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  1. Percival Thatcher
    Percival
    @Percival

    There were 17 Liberty shipyards in total, and by 1943 they were turning out three ships per day. We built them faster than the Axis could sink them.

    • #1
  2. Fake John/Jane Galt Coolidge
    Fake John/Jane Galt
    @FakeJohnJaneGalt

    Percival (View Comment):

    There were 17 Liberty shipyards in total, and by 1943 they were turning out three ships per day. We built them faster than the Axis could sink them.

    That had to be hard on sailors.  

    • #2
  3. Seawriter Contributor
    Seawriter
    @Seawriter

    Fake John/Jane Galt (View Comment):

    Percival (View Comment):

    There were 17 Liberty shipyards in total, and by 1943 they were turning out three ships per day. We built them faster than the Axis could sink them.

    That had to be hard on sailors.

    It was harder on the Axis, especially once we started sinking them faster than they could sink Liberty ships.

    • #3
  4. Percival Thatcher
    Percival
    @Percival

    Seawriter (View Comment):

    Fake John/Jane Galt (View Comment):

    Percival (View Comment):

    There were 17 Liberty shipyards in total, and by 1943 they were turning out three ships per day. We built them faster than the Axis could sink them.

    That had to be hard on sailors.

    It was harder on the Axis, especially once we started sinking them faster than they could sink Liberty ships.

    We were also sinking U-boats faster than the Germans could build them. That turned out to be unsustainable. For the Germans, that is.

    • #4
  5. RushBabe49 Thatcher
    RushBabe49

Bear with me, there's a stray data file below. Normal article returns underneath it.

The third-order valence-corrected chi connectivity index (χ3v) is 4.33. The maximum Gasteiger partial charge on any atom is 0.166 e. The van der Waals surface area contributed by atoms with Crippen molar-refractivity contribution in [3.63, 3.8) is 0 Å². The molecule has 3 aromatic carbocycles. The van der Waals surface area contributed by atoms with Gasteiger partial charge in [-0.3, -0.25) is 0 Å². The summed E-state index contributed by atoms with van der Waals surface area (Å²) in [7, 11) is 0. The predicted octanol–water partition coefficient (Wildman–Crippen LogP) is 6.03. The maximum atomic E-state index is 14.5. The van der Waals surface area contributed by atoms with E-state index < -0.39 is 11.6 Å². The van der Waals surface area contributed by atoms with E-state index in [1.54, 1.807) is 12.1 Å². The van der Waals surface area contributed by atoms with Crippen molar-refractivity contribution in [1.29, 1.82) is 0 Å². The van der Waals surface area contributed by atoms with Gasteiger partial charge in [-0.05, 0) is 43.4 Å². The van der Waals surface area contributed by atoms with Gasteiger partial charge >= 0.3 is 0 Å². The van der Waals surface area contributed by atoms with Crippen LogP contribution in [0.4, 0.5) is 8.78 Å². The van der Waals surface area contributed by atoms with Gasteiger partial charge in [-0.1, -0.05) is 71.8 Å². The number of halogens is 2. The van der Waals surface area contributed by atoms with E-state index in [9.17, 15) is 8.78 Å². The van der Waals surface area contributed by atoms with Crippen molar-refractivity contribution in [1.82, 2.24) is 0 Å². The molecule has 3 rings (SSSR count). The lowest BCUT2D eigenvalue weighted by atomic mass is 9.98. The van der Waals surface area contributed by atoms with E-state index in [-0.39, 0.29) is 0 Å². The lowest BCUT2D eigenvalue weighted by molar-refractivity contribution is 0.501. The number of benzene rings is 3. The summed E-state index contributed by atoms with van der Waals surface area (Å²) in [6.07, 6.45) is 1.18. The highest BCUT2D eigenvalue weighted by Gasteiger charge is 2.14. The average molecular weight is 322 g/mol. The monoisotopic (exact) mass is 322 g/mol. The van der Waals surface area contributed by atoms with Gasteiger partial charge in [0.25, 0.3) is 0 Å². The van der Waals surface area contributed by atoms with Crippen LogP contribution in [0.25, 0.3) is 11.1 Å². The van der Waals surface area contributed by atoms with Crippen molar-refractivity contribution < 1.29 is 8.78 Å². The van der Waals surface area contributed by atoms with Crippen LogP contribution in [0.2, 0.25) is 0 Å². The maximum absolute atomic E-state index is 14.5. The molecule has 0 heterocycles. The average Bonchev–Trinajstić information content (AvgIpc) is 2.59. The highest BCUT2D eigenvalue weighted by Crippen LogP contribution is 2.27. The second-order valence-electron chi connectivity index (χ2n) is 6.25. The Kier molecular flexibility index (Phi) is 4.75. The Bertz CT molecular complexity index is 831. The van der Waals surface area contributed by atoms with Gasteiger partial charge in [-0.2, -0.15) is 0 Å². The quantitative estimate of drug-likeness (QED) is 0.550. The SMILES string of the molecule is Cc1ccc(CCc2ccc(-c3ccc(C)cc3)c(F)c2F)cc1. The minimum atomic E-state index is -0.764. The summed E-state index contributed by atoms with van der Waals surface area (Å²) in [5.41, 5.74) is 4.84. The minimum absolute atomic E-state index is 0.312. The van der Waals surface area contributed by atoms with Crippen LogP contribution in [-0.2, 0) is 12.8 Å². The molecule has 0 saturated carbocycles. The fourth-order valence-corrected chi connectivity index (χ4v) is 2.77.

@RushBabe49

    My grandparents lived in Portland, and Grandpa drove a 1948 Kaiser for years.

    • #5
  6. JosePluma Thatcher
    JosePluma
    @JosePluma

    Fake John/Jane Galt (View Comment):

    Percival (View Comment):

    There were 17 Liberty shipyards in total, and by 1943 they were turning out three ships per day. We built them faster than the Axis could sink them.

    That had to be hard on sailors.

    To get a good perspective on that, read The Good Shepard by C S Forester. 

    • #6
  7. Captain French Moderator
    Captain French
    @AlFrench

    In 1971, when I transitioned from active duty to the Naval Reserve, the Portland facility had been built as a childcare facility for the Kaiser shipyard on Swan Island. (A 30 year old temporary building.)

    • #7
  8. Seawriter Contributor
    Seawriter
    @Seawriter

    Captain French (View Comment):

    In 1971, when I transitioned from active duty to the Naval Reserve, the Portland facility had been built as a childcare facility for the Kaiser shipyard on Swan Island. (A 30 year old temporary building.)

    So that is what happened to it. 

    • #8
  9. iWe Coolidge
    iWe
    @iWe

    Did the book talk about all the ships and steel Kaiser sent to Japan before and during the war, sustaining their war effort?